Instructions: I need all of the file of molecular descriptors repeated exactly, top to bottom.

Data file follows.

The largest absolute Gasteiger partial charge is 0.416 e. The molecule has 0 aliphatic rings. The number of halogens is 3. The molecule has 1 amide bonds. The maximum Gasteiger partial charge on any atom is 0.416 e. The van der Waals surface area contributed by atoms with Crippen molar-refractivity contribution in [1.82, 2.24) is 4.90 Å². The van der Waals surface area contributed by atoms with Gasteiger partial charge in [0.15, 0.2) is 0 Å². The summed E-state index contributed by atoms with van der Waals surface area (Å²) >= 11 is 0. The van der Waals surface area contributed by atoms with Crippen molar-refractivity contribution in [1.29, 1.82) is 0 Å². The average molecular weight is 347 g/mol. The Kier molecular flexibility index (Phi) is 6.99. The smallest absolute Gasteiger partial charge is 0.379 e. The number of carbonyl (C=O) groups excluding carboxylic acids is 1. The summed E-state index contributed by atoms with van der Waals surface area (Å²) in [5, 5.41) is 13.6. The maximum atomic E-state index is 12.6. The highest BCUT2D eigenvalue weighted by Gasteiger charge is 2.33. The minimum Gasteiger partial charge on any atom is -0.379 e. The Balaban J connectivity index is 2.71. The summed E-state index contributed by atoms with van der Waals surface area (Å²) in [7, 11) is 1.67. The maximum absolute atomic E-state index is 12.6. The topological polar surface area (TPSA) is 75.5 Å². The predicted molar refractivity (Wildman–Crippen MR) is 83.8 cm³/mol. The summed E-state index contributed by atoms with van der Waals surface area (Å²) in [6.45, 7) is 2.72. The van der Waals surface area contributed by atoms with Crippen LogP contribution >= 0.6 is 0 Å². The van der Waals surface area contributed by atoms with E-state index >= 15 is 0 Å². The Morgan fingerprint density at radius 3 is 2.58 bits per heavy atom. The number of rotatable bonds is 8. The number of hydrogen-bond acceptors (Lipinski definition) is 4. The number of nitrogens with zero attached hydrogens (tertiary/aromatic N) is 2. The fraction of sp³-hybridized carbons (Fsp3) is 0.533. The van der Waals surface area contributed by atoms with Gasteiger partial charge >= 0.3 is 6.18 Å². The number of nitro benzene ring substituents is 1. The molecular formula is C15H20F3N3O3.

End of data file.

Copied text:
The largest absolute Gasteiger partial charge is 0.416 e. The molecule has 0 aliphatic rings. The number of halogens is 3. The molecule has 1 amide bonds. The maximum Gasteiger partial charge on any atom is 0.416 e. The van der Waals surface area contributed by atoms with Crippen molar-refractivity contribution in [1.82, 2.24) is 4.90 Å². The van der Waals surface area contributed by atoms with Gasteiger partial charge in [0.15, 0.2) is 0 Å². The summed E-state index contributed by atoms with van der Waals surface area (Å²) >= 11 is 0. The van der Waals surface area contributed by atoms with Crippen molar-refractivity contribution in [1.29, 1.82) is 0 Å². The average molecular weight is 347 g/mol. The Kier molecular flexibility index (Phi) is 6.99. The smallest absolute Gasteiger partial charge is 0.379 e. The number of carbonyl (C=O) groups excluding carboxylic acids is 1. The summed E-state index contributed by atoms with van der Waals surface area (Å²) in [5, 5.41) is 13.6. The maximum atomic E-state index is 12.6. The highest BCUT2D eigenvalue weighted by Gasteiger charge is 2.33. The minimum Gasteiger partial charge on any atom is -0.379 e. The Balaban J connectivity index is 2.71. The summed E-state index contributed by atoms with van der Waals surface area (Å²) in [7, 11) is 1.67. The maximum absolute atomic E-state index is 12.6. The topological polar surface area (TPSA) is 75.5 Å². The predicted molar refractivity (Wildman–Crippen MR) is 83.8 cm³/mol. The summed E-state index contributed by atoms with van der Waals surface area (Å²) in [6.45, 7) is 2.72. The van der Waals surface area contributed by atoms with Crippen LogP contribution >= 0.6 is 0 Å². The van der Waals surface area contributed by atoms with E-state index >= 15 is 0 Å². The Morgan fingerprint density at radius 3 is 2.58 bits per heavy atom. The number of rotatable bonds is 8. The number of hydrogen-bond acceptors (Lipinski definition) is 4. The number of nitrogens with zero attached hydrogens (tertiary/aromatic N) is 2. The fraction of sp³-hybridized carbons (Fsp3) is 0.533. The van der Waals surface area contributed by atoms with Gasteiger partial charge >= 0.3 is 6.18 Å². The number of nitro benzene ring substituents is 1. The molecular formula is C15H20F3N3O3.